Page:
Shoulder Pain in Yoga? 🥺

Shoulder pain in Yoga is a real case of imbalance. And I am talking about the imbalance between length and tension. Optimum physical health is a balance between the length the muscle can go to and the force it can generate.

There are many people I have seen who complain of shoulder pain when in yoga. These people have lots of movement around the shoulder, which is a good thing for sure, but I feel that most yoga people, or serious yoga people have more movement than is actually needed. Using myself as an example, I am not sure how much more mobility is required around my shoulder joint – if any. Remember, the shoulder joint is actually a very vulnerable ball and socket joint. It requires more strength than flexibility. It mirror the hip joint. The hip joint is a very rigid and stable joint that needs more mobility. The shoulder has the opposite requirement. The shoulder need stability and strength more than flexibility.

Once that is understood the second problem props up. Yoga people often resort to more and more arm balances and chaturanga’s for what they call shoulder strength. The problem with this is that all these poses really do is “strengthen” or build endurance in the front part of the shoulder. You learn to resist and fight gravity by pushing into the ground which target the anterior, or front part of the shoulders and chest. The problems with this is the sheer number of pushing poses means that someone builds really good efficiency and muscle activation in this pushing action alone. But the shoulder needs stimulation in a way that yoga does not provide. If you push into the floor to resist gravity, the shoulders, chest, brain and nervous system also need the ability to PULL a resistance. Again, you simply don’t get this in yoga. Your shoulder becomes even more de-stabilised as the anterior side is much more dominant that the middle and the posterior side.

The pain you experience in chaturanga is a way of your brain telling you to stop that action and address why there is a problem. Yoga has always amazed me in that anytime there is a yoga injury, yogis always wonder what they can do in the yoga that will make them better. Which is madness. No other physical discipline has the same issue. If you injure yourself in CrossFit, or boxing or any other type of physical disciple, which yoga is by the way, they don’t say; “Oh, I wonder what exercise I can do to make the pain go away”. This level of idiocy is exclusive to yoga alone. A cross fitter will stop activity. Rest. And then do some movement or exercises outside of the CrossFit discipline to try and ensure the problem does not re-occur. In yoga we should pause. Perhaps stop. Rest. And then see what general exercises, band exercises, or gym exercises (all non yoga related exercises) we can do so we can go back to doing the thing we love.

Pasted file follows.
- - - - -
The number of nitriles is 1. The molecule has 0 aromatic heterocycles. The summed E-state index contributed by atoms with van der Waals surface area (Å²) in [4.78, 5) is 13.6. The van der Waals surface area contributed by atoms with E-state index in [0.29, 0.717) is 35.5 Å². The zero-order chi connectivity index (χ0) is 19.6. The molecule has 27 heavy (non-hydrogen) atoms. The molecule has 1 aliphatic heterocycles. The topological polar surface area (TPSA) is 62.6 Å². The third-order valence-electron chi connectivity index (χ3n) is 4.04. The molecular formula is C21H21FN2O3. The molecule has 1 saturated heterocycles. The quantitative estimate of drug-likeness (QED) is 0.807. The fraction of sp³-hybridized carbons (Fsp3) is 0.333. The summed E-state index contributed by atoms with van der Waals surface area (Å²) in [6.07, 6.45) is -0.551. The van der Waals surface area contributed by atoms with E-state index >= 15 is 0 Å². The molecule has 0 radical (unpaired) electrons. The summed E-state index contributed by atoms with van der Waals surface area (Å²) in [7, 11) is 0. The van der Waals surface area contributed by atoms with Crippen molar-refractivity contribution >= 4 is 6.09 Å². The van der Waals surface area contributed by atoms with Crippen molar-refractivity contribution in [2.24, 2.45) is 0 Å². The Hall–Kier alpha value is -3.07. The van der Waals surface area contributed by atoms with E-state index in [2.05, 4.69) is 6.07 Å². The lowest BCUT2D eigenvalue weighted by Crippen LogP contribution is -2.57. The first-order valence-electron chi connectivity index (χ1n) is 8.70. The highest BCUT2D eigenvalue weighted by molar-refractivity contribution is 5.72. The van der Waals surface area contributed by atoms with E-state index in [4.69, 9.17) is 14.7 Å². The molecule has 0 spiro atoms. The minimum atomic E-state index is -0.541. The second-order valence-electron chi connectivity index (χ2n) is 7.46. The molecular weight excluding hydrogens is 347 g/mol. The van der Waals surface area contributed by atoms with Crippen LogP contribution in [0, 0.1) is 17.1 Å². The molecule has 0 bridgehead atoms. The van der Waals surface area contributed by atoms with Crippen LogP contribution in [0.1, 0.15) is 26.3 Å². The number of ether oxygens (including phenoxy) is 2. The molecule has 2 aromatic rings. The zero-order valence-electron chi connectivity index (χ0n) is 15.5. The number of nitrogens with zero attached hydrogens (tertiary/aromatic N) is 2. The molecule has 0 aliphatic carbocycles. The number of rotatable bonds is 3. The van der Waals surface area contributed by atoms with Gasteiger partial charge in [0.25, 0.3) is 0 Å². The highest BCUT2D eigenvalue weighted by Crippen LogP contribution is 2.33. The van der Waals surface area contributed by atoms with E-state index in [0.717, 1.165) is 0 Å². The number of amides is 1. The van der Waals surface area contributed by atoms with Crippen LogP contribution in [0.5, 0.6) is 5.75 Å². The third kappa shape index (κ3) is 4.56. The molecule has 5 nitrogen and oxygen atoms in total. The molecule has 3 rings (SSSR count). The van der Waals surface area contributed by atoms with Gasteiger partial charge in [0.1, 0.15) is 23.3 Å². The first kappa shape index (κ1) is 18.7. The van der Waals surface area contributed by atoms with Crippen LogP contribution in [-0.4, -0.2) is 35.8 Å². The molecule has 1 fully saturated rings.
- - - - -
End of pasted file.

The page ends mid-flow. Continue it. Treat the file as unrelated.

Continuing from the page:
SO to answer, in my opinion, based on my experience as a teacher, the best teacher in surrey btw 😂 (in case you forgot), if your shoulder hurts in chaturanga, stop chaturanga’s for a little while. DO some resistance work. Challenge the shoulder from multiple angles so it becomes more stable and more well-rounded. Then chaturanga’s (if done correctly), may no longer cause pain.

DO I think Chaturangas are the cause of Shoulder pain?

No. Chaturanga is not the problem. The problem is we are repeating this action over and over again when we perhaps don’t have the stability in the shoulder to do so. The problem is not the pose or exercises, it’s our inability to tolerate that particular stress. If you have a gym background and you have lifted weights in the past, and say your shoulder is well rounded, chaturanga won’t cause you any problems as it doesn’t for me. But if you have no history of challenging your shoulder with resistance, why would you expect your shoulder to have the capacity to tolerate the stress of chaturanga?

Will repetition of chaturanga make you more efficient at tolerating chaturanga? Yes and no. Yes it will but again, similar to the earlier questions, if your shoulder is not well rounded, meaning it does not have equal pull and push strength, then the weakness of shoulder will, at some point catch up with you.


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